Just ran across this article in the Washington Post about an adult on a school board utterly failing their state’s standardized English and math tests. I admit. I was curious and took the sample quizzes myself. I only missed one math question (and that’s because I didn’t carefully read the question). I didn’t miss any of the English ones. Now, before I gloat about passing a test meant for 10th graders, I will say that I am generally a great multiple-guess test-taker. (Years of Princeton Review books during high school certainly help!) My doing well is partially my ability to retain my high school education as well as knowing how to think like the test makers. (Keep in mind, my brain follows babies all day. I hardly use this part of my brain at all!)

Personally, I think standardized tests are unnecessary for the most part. However, I do think that absent a better means to evaluated millions of students, I can see why universities use them. I also understand why states use them to evaluate the efficacy of their schools. But just because I can see WHY people in power use these tests doesn’t mean I think they tell you particularly much about the student. All these tests tell you is that you’re good at taking that particular test.

Unfortunately, I have yet to encounter a standardized test that will predict success at LIFE. And isn’t that really what we are trying to set up for our children? I’ll tell you a dirty secret: I was a pretty fucking smart kid. I excelled at school, the subjects, graduated top in my high school, got into UCLA (as well as a bunch of other awesome schools). Yet when I got to college, I completely bombed. Why? Because I was with a bunch of other super smart kids. I could no longer get by on my innate smarts – I had to STUDY. What?? Given the option to rise to the occasion, I did not. I just coasted along and got C’s and stuck to the middle of the curve (unless it happened to be a subject I had a natural affinity for – then, I did very well).

When I graduated, I got some good jobs and was successful at them, but then, I became a financial advisor. Let me tell you something: being great at high school or being smart has absolutely NOTHING to do with being a good financial advisor. Also, let me qualify what “good” means in terms of financial advising when you work for a firm. It has nothing to do with how well you actually advise your clients. It has everything to do with how many NEW clients and NEW assets you bring in. You are considered a stellar financial advisor based solely on how much money you make the company! (ie: How good of a salesperson are you?)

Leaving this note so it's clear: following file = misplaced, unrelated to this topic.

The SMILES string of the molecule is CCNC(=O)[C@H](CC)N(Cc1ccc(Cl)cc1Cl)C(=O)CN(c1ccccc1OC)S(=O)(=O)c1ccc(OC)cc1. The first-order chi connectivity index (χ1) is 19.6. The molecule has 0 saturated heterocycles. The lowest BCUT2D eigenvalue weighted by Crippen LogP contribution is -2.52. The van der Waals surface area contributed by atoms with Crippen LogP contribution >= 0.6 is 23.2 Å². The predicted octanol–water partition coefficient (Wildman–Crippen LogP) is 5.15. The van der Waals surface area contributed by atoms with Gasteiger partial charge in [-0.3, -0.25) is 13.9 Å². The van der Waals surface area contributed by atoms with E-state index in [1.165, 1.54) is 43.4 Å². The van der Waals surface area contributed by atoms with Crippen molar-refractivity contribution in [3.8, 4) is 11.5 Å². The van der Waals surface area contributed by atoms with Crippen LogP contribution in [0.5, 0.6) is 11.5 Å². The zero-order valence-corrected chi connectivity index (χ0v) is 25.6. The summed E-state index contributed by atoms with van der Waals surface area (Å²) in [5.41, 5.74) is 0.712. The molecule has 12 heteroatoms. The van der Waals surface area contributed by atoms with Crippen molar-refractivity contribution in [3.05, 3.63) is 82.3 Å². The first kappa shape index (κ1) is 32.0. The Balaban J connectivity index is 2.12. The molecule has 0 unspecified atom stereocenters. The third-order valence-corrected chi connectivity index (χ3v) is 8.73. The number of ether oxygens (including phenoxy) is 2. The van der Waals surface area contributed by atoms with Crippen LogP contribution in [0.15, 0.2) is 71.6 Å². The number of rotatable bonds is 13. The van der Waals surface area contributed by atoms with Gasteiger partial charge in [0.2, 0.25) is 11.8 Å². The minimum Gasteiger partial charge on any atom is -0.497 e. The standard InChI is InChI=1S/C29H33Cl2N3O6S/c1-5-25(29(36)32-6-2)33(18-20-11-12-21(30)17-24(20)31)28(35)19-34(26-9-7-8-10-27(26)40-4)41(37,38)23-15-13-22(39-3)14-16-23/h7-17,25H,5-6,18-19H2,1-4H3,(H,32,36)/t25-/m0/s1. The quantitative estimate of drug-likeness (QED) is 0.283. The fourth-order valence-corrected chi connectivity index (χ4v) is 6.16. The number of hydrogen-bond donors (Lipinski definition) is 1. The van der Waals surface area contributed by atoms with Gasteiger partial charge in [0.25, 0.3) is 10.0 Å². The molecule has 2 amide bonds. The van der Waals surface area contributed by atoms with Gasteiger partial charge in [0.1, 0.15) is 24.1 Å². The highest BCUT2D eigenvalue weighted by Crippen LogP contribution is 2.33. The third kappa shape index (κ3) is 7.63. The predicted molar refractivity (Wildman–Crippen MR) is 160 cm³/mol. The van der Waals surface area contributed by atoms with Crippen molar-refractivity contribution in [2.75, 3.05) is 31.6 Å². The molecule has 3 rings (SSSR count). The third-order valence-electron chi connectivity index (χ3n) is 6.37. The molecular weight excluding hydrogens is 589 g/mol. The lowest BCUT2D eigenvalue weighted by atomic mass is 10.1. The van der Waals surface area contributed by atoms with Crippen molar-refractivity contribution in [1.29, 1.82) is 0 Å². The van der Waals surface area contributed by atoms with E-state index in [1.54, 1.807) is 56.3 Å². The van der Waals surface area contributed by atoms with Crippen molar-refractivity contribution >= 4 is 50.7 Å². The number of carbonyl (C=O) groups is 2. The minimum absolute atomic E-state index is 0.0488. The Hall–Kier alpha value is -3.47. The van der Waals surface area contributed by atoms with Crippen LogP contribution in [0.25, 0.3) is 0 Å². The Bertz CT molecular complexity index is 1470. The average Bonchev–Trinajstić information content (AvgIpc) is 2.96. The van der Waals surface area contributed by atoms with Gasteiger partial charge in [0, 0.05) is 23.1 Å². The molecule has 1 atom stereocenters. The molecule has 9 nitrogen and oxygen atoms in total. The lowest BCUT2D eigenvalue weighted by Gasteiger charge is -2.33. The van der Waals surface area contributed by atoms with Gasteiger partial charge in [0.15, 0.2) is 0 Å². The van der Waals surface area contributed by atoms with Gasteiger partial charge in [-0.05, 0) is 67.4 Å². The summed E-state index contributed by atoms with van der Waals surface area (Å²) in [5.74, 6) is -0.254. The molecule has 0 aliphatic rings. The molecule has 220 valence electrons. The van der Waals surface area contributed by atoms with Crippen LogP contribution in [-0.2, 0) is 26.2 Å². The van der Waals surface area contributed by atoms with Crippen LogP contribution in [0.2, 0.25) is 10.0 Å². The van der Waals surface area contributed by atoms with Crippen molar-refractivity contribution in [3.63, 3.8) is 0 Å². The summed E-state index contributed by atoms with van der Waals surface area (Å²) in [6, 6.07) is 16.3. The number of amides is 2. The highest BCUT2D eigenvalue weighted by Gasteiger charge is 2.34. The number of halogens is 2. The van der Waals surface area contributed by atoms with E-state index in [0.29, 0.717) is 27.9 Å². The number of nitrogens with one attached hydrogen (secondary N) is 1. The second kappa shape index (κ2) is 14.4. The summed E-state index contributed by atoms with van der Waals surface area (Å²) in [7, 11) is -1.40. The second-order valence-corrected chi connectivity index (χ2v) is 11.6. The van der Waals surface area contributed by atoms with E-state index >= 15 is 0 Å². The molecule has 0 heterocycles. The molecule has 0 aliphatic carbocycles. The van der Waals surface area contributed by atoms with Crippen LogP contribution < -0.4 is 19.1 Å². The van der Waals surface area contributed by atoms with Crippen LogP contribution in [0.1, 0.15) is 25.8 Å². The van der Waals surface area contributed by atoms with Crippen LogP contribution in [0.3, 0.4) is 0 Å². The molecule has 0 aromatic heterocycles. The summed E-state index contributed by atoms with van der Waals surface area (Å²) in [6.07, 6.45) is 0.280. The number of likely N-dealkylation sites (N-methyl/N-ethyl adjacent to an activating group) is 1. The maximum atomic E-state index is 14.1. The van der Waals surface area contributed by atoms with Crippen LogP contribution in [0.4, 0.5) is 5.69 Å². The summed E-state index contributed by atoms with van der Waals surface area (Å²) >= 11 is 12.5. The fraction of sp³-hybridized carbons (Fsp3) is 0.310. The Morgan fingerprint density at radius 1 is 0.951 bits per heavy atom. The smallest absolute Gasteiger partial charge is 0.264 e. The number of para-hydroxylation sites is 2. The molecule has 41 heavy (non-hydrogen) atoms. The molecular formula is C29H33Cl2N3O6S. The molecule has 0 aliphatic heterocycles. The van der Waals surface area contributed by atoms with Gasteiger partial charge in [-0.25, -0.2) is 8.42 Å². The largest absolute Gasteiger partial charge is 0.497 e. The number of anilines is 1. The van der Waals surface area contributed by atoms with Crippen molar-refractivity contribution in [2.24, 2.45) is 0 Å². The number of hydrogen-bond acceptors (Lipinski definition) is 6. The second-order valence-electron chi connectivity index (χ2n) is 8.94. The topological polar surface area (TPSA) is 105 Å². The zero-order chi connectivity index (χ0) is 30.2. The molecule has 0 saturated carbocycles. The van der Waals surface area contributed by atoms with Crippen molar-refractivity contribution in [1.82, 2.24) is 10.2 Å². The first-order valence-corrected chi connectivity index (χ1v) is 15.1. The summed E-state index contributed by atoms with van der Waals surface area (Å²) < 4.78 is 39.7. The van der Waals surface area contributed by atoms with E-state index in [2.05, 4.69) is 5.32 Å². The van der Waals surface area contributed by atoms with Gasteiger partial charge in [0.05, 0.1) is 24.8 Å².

Being a good salesperson is not taught in a school. It cannot be tested on a standardized test.

That is just one example. Of course, there are plenty of counter examples. For instance, I would NOT want to be in any building, on any structure, or use any engineered thing if the originators/manufacturers of these objects were NOT stellar in school. Exploding due to bad math/science is not the way I planned on leaving this Earth.

However, barring the occupations that actually apply math/science (or any specialized field) at a very high level, I find college a waste in terms of successful job doing and life living skills. Let’s face it: most jobs aren’t really that difficult. When I worked in a lab, they required my fancy Microbiology decree to get the actual job. But doing the job? A trained monkey could’ve done it!

Take DH for example (which is not to say he is a trained monkey – however much I may wish it). He went to a state school (and took eight years to graduate because he took a break to work full time and hadn’t ever intended to finish school) and did just average on his standardized tests. He was not groomed to be academically awesome as I was. (Being drilled with 20 SAT vocab words every week for six years is grooming!) However, look at him now! He out-earns me by leaps and bounds (even before I became a SAHM), is highly respected in his field, and in general, is very successful. But if you looked at his tests and schoolwork, you probably would not have pegged him for the stellar success that he is now.

Sorry, this post is rambling, and I may have lost the point somewhere in my ranting.

One more thing: one of the test questions was on how to read a graph. A simple X/Y-axis graph where the Y was population and X was years. The question asked you to find what year the population doubled from 4,000,000 people. If indeed these questions are representative of the ones on the test which this school board member took, I find it incredibly troubling that HE COULD NOT READ A FUCKING GRAPH. (The guy blatantly said out of the 60 math questions, he did not know the answer to a single one.)

I’m sorry. If he has a BS in Education and two masters (Education, Education Psychology) and is an alleged successful person who regularly speaks to 22,000 people, HOW CAN HE NOT READ A FUCKING GRAPH??

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